I thought it high time we had one of our Top Ten Conflict Tips from another great thinker, the economist John Maynard Keynes (1883-1946). He is famous I guess for demonstrating that markets aren’t self regulating, that irrational expectations often dominate the manias and panics that characterize market economies and that aggregate demand may not automatically lead to a full employment equilibrium. But I thought it would be good to get his wider take on the world, given his general wisdom and willingness to change his mind.
- Ideas shape the course of history.
- If economists could manage to get themselves thought of as humble, competent people on a level with dentists, that would be splendid.
- Too large a proportion of recent “mathematical” economics are mere concoctions, as imprecise as the initial assumptions they rest on, which allow the author to lose sight of the complexities and interdependencies of the real world in a maze of pretentious and unhelpful symbols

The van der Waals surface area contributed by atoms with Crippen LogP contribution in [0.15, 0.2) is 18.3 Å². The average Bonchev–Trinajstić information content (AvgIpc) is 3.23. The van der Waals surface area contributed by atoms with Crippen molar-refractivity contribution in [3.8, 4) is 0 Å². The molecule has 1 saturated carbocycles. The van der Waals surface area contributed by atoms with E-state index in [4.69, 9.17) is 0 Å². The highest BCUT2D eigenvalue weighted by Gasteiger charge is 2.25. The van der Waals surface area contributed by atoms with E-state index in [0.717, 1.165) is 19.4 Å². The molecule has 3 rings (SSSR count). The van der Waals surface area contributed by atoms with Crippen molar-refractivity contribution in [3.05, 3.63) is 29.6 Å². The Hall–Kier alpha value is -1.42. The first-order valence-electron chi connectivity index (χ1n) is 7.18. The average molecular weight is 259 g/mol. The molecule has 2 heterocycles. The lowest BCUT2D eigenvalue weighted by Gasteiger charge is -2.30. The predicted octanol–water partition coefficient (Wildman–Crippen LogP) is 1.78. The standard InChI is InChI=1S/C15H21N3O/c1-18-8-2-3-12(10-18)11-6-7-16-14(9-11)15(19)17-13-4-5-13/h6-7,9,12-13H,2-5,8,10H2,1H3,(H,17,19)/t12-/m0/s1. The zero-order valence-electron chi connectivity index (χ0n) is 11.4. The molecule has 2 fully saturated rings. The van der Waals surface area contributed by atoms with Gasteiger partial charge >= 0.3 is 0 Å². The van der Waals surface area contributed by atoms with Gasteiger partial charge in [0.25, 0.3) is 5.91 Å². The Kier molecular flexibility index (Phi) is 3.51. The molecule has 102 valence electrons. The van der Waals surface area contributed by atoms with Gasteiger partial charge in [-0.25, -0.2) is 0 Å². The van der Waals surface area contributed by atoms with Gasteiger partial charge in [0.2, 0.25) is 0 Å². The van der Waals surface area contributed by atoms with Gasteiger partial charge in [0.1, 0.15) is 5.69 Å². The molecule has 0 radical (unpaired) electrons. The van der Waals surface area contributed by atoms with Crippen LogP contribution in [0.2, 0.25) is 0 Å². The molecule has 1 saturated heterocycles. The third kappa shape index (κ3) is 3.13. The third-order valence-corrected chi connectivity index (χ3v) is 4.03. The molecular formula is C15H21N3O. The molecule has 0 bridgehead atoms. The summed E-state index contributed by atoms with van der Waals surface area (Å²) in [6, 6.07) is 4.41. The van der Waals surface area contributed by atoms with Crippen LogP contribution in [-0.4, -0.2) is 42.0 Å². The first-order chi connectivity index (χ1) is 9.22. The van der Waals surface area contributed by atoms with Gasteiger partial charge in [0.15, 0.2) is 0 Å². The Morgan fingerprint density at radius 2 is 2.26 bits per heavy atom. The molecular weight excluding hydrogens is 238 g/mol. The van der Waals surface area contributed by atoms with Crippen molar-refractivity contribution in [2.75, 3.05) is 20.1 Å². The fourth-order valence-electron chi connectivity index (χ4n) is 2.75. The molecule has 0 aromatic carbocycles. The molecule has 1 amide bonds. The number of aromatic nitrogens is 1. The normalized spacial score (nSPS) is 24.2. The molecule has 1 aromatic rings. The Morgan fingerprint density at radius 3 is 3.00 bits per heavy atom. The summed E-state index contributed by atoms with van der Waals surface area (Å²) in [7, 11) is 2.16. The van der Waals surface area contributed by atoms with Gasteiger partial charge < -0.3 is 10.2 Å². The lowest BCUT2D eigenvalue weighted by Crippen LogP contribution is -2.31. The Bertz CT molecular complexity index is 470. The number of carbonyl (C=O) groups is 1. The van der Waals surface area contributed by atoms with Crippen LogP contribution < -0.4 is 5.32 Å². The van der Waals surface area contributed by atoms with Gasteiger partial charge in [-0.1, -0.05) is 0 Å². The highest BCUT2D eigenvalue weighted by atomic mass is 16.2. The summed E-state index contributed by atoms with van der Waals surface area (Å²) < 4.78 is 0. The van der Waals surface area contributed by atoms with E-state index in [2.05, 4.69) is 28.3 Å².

- The difficulty lies not so much in developing new ideas as in escaping from old ones.
- There is no harm in being sometimes wrong – especially if one is promptly found out.
- Words ought to be a little wild, for they are the assaults of thoughts on the unthinking.
- In the long run we are all dead.
- When the facts change, I change my mind. What do you do, sir?
- For my part, I think that capitalism, wisely managed, can probably be made more efficient for attaining economic ends than any alternative system yet in sight, but that in itself it is in many ways extremely objectionable.
- The ideas of economists and political philosophers, both when they are right and when they are wrong, are more powerful than is commonly understood. Indeed the world is ruled by little else. Practical men, who believe themselves to be quite exempt from any intellectual influence, are usually the slaves of some defunct economist. Madmen in authority, who hear voices in the air, are distilling their frenzy from some academic scribbler of a few years back.